On Monday, Tamil Nadu wicket-keeper batsman N Jagadeesan hit 277 off 141 balls (25×4, 15×6), the highest individual score in List A cricket. Again rub your eyes in disbelief as Tamil Nadu rode on that knock to take a colossal 506/2, the first time a team passed 500 in a 50 over game. A week earlier, Samarth Vyas of Saurashtra hit 200 off 131 balls, breaking the record for the fastest double century by an Indian in List A cricket.
Though these scores have come against Arunachal Pradesh and Manipur respectively, it shows the shift white ball cricket is undergoing. Average scores go up all the time and batters are encouraged to keep attacking throughout the innings when the conditions are right.
This is why there was chagrin over India’s timid approach with the bat in their T20 World Cup semi-final loss to England. They were well aware of the derring-do they had to show with the bat, such as England’s approach, yet they fell back to a standard setting under the pressure of a knockout match.
The exception, of course, is Suryakumar Yadav, whose dazzling series of shots across the ground inspire awe. After excelling in the World Cup, Yadav took that form to New Zealand’s T20 series where he hit an unbeaten 111 off 51 balls to help India to a 65-run victory in the second game.
As India tries to rebuild and put things in order for the T20 World Cup 2024 in the Caribbean and the United States, it is clear that they need to find more players with Yadav’s skills and mentality. It is the domestic system that is likely to surrender these candidates. As England have shown with their white-ball success, the whole system needs to adopt a T20 specific mindset – replacement coach VVS Laxman called this before the New Zealand series – to make things click.
It may take some time for Yadav’s 360-degree range approach to trickle down to the domestic level and affect young hitters, but Vyas – whose double century against Manipur included 20 fours and nine sixes – is already feeling a change.
“Because of players like Surya, that culture comes in, of playing these shots. Usually these shots are important in T20s. If the bowler executes the yorker well, you have to improvise and move on the crease like Surya or AB de Villiers used to do. The more options you have, the better,” said 26-year-old Vyas.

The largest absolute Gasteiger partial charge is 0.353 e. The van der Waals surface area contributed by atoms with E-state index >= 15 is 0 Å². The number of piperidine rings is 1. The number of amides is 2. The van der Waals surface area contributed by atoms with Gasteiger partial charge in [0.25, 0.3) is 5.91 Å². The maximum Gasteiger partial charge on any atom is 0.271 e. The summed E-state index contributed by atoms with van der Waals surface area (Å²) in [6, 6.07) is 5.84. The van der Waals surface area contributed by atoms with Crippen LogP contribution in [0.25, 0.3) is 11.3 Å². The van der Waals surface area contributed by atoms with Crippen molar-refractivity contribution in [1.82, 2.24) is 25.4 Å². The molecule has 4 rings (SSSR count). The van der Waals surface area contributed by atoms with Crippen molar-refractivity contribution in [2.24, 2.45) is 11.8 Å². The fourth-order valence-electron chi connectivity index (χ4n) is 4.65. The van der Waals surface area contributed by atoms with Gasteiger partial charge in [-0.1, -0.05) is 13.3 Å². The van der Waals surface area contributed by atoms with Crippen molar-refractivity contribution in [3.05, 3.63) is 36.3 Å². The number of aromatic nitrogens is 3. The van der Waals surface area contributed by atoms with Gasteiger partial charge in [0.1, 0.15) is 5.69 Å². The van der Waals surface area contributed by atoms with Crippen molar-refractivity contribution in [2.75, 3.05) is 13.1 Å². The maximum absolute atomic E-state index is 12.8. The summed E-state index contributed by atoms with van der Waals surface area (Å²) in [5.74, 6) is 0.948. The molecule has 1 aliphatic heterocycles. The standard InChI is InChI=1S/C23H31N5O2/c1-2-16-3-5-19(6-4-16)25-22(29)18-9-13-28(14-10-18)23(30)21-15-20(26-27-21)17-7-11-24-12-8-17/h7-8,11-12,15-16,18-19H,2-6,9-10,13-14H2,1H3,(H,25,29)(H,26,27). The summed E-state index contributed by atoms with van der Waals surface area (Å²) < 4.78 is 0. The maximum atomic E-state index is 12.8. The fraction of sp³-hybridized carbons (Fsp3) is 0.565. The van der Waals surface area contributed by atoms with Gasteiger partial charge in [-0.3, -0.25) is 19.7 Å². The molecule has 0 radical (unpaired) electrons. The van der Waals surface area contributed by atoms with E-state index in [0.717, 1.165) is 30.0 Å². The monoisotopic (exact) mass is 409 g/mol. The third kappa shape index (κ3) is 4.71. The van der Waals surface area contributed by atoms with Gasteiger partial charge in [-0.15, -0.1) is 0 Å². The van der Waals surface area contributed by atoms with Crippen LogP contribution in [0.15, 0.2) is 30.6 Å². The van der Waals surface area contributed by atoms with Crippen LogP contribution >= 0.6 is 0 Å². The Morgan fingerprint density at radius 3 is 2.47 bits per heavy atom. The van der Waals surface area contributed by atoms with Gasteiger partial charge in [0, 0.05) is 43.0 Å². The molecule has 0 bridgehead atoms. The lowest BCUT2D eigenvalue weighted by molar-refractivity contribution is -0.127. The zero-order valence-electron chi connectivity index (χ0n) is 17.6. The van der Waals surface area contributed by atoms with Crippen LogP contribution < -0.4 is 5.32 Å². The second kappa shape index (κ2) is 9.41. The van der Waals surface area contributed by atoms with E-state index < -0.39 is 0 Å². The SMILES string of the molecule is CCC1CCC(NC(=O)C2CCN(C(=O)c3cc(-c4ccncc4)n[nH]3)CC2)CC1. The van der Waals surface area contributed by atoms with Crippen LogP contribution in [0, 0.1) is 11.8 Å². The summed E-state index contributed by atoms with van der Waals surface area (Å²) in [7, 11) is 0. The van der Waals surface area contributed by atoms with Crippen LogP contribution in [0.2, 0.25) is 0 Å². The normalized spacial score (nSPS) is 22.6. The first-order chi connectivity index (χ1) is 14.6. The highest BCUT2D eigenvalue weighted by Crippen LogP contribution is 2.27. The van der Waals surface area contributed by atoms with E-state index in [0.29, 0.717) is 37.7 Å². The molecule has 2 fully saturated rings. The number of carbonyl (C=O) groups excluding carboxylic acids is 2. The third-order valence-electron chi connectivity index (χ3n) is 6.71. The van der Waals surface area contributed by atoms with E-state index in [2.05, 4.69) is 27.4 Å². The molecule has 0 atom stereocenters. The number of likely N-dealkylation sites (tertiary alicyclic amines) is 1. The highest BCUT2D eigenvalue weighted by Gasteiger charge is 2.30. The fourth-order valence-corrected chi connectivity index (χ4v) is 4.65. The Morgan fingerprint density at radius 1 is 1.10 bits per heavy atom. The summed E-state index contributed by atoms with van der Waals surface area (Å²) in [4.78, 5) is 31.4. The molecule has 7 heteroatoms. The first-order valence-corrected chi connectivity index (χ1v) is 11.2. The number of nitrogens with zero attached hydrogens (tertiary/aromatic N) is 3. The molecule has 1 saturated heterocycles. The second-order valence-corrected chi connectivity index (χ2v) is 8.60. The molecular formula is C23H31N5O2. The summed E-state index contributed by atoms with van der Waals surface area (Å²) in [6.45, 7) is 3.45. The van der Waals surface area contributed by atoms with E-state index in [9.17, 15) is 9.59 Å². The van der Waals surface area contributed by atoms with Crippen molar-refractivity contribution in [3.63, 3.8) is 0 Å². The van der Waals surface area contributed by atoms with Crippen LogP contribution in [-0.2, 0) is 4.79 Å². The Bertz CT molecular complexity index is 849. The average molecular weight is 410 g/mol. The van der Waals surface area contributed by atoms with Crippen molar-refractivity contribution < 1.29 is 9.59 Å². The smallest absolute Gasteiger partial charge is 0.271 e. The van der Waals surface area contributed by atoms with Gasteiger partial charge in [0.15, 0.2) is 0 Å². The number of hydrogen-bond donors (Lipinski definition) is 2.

Shots behind the wicket have become a requirement for manipulating the field in the shortest format. While the likes of Jos Buttler and Glenn Maxwell have been playing the scoops, ramps and switch hits for a while now, Suryakumar is a breath of fresh air, especially as not many Indian hitters are that inventive.
For example, lefthanded batter Tilak Varma says he has started expanding his reach. The 20-year-old from Hyderabad played for Mumbai Indians in IPL 2022, scoring 397 runs in 14 matches (Avg 36.09, S/R 131.02).
“As a junior I played more red-ball cricket. In the last year and a half I have worked a lot on my T20 cricket,” said Varma, playing for Hyderabad in the ongoing Vijay Hazare Trophy. “I improved many different strokes such as sweep and reverse sweep. I have molded my game to T20s because you need to have very good attack speed. Playing these different shots puts more pressure on the bowlers. So I adapted to that.”
Jagadeesan is a top-class batsman who is fairly conventional in his methods, usually targeting areas on the ground to take the pressure off. While he doesn’t want to give up his strengths, he also strives to find new scoring zones. “Every day I try to improve the nets and try to play different shots. There’s no time when you want to be complacent and happy with the way you’re playing. There should be improvement in every session,” he said.
If all this helps India to find several ‘360-degree’ hitters, it will certainly bode well for their T20 prospects.